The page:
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    Pekingese |China|

    Pekingese |China|

    The Pekingese is a particularly dignified breed that can be a little proud and aloof. They are devoted and affectionate on their own terms and loyal to their families, but they are characteristically not fond of strangers. The “Peke” is independent and does not really believe in the importance of obedience and training! They have enormous personalities, but are not for everyone. Pekes require a special understanding and empathy, but for the right homes, can be quiet, calm, and reserved companions.


    The breed is ancient and closely associated with China’s emperors and ruling elite. They were bred specifically to resemble miniature lions—the lion being a revered Buddhist symbol. They became known as Foo Dogs, and statues of them were placed outside Buddhist temples or used as amulets. The dogs were bred in great numbers at China’s royal palaces and tended to by eunuchs. In 1860 the British ransacked the Imperial Summer Palace in Beijing, taking five Pekingese dogs among the rest of their loot. These were taken to England and formed the foundation for the breed there. Pekes arrived in the United States in the early 1900s with two gifted by the dowager empress Cixi—one to Alice Roosevelt, wife of Theodore Roosevelt, and one to financier J. P. Morgan.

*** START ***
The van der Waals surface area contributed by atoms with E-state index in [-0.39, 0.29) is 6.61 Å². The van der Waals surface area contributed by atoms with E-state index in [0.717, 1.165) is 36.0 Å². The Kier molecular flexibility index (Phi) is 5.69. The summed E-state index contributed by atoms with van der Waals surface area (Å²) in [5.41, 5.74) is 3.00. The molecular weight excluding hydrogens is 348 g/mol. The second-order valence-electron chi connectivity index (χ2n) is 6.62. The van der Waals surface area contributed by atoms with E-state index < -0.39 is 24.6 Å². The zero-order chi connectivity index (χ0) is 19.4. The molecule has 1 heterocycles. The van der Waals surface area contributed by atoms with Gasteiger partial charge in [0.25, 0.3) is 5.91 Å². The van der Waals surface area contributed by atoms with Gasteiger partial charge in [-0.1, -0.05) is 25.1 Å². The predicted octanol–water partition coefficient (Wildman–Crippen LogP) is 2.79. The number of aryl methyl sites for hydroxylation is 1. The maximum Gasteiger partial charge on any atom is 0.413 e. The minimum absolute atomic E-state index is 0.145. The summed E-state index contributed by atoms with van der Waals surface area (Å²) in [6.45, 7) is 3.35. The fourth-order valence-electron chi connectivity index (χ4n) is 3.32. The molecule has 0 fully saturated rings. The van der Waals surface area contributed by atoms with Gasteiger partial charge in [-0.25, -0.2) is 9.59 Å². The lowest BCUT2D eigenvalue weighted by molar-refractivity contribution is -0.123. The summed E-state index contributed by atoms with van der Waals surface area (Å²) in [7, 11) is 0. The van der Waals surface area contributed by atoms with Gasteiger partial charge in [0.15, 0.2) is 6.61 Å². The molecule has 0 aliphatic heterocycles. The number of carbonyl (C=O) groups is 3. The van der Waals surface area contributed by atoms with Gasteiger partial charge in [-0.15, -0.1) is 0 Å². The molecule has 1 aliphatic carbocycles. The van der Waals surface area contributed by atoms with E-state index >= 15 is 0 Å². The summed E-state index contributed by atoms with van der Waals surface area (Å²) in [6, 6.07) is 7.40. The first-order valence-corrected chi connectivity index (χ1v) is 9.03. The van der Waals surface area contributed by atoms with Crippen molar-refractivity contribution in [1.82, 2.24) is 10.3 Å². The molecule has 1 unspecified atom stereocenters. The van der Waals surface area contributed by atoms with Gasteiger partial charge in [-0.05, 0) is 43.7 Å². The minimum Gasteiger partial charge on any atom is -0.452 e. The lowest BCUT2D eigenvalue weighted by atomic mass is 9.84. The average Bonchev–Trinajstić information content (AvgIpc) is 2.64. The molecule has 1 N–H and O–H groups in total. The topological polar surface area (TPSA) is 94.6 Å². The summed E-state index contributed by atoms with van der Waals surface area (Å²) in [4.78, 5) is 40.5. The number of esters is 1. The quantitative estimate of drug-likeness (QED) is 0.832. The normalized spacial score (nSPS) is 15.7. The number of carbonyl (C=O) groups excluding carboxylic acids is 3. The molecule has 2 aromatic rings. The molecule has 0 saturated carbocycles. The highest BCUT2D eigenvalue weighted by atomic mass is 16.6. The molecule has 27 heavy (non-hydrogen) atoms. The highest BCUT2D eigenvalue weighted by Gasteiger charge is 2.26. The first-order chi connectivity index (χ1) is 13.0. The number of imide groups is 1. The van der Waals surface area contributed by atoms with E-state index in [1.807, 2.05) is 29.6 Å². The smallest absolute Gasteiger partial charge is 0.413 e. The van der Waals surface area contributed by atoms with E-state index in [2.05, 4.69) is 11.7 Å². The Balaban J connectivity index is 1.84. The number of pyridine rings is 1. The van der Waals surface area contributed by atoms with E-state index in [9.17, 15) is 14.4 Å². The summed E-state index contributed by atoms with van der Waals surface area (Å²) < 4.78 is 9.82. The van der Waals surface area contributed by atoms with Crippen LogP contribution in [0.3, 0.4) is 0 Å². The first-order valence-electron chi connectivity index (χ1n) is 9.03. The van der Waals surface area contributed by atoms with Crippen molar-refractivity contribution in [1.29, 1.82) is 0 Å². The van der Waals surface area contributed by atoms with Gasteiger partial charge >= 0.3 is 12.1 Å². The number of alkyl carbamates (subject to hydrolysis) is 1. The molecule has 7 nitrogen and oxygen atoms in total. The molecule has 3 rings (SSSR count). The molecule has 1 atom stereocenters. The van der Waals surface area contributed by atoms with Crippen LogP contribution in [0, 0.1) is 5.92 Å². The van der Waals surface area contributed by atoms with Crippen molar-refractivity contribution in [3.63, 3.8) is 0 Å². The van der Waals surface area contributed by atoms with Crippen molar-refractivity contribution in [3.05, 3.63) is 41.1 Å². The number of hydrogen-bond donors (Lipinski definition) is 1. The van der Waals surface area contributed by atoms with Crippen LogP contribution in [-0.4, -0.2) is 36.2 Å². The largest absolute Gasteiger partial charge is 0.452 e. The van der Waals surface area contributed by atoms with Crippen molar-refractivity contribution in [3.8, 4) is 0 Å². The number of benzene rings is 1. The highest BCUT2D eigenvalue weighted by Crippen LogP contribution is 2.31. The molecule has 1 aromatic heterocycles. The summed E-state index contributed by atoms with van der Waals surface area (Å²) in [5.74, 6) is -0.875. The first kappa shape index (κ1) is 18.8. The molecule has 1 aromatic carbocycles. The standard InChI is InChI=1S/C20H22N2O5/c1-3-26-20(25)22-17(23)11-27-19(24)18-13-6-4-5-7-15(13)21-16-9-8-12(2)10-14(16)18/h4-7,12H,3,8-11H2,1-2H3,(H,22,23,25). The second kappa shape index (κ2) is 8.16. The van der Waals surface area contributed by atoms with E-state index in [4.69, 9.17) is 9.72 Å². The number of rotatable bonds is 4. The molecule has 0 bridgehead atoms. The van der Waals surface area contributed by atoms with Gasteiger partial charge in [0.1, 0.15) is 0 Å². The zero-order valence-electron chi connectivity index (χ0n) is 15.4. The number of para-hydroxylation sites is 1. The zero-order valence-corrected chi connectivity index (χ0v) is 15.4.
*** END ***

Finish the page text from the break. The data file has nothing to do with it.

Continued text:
Pekingese dogs shed a lot and require plenty of grooming, including keeping their facial creases and eyes clean. Get puppies used to this as early as possible so it becomes an enjoyable part of their routine.

    Pekingese |China| Pekingese |China| Pekingese |China| Pekingese |China| Pekingese |China|
    From Dogs Unleashed, Copyright by Tamsin Pickeral, licensed through ContentOro, Inc and used by arrangement with Thunder Bay Press

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